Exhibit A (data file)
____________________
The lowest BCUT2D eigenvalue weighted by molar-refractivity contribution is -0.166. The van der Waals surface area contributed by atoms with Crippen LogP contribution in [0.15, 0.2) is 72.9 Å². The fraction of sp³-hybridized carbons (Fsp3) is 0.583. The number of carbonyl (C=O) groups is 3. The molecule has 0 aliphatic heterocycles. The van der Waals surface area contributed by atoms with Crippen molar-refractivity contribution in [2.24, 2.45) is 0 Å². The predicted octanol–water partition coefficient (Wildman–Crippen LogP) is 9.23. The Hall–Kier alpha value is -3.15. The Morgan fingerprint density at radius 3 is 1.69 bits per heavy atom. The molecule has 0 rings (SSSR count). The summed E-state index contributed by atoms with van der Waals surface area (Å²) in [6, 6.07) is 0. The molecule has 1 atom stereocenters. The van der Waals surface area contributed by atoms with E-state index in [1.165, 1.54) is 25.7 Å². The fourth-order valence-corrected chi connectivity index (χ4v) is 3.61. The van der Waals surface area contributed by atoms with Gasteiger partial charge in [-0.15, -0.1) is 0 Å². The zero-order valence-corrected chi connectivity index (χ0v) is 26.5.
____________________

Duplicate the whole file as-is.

The lowest BCUT2D eigenvalue weighted by molar-refractivity contribution is -0.166. The van der Waals surface area contributed by atoms with Crippen LogP contribution in [0.15, 0.2) is 72.9 Å². The fraction of sp³-hybridized carbons (Fsp3) is 0.583. The number of carbonyl (C=O) groups is 3. The molecule has 0 aliphatic heterocycles. The van der Waals surface area contributed by atoms with Crippen molar-refractivity contribution in [2.24, 2.45) is 0 Å². The predicted octanol–water partition coefficient (Wildman–Crippen LogP) is 9.23. The Hall–Kier alpha value is -3.15. The Morgan fingerprint density at radius 3 is 1.69 bits per heavy atom. The molecule has 0 rings (SSSR count). The summed E-state index contributed by atoms with van der Waals surface area (Å²) in [6, 6.07) is 0. The molecule has 1 atom stereocenters. The van der Waals surface area contributed by atoms with E-state index in [1.165, 1.54) is 25.7 Å². The fourth-order valence-corrected chi connectivity index (χ4v) is 3.61. The van der Waals surface area contributed by atoms with Gasteiger partial charge in [-0.15, -0.1) is 0 Å². The zero-order valence-corrected chi connectivity index (χ0v) is 26.5.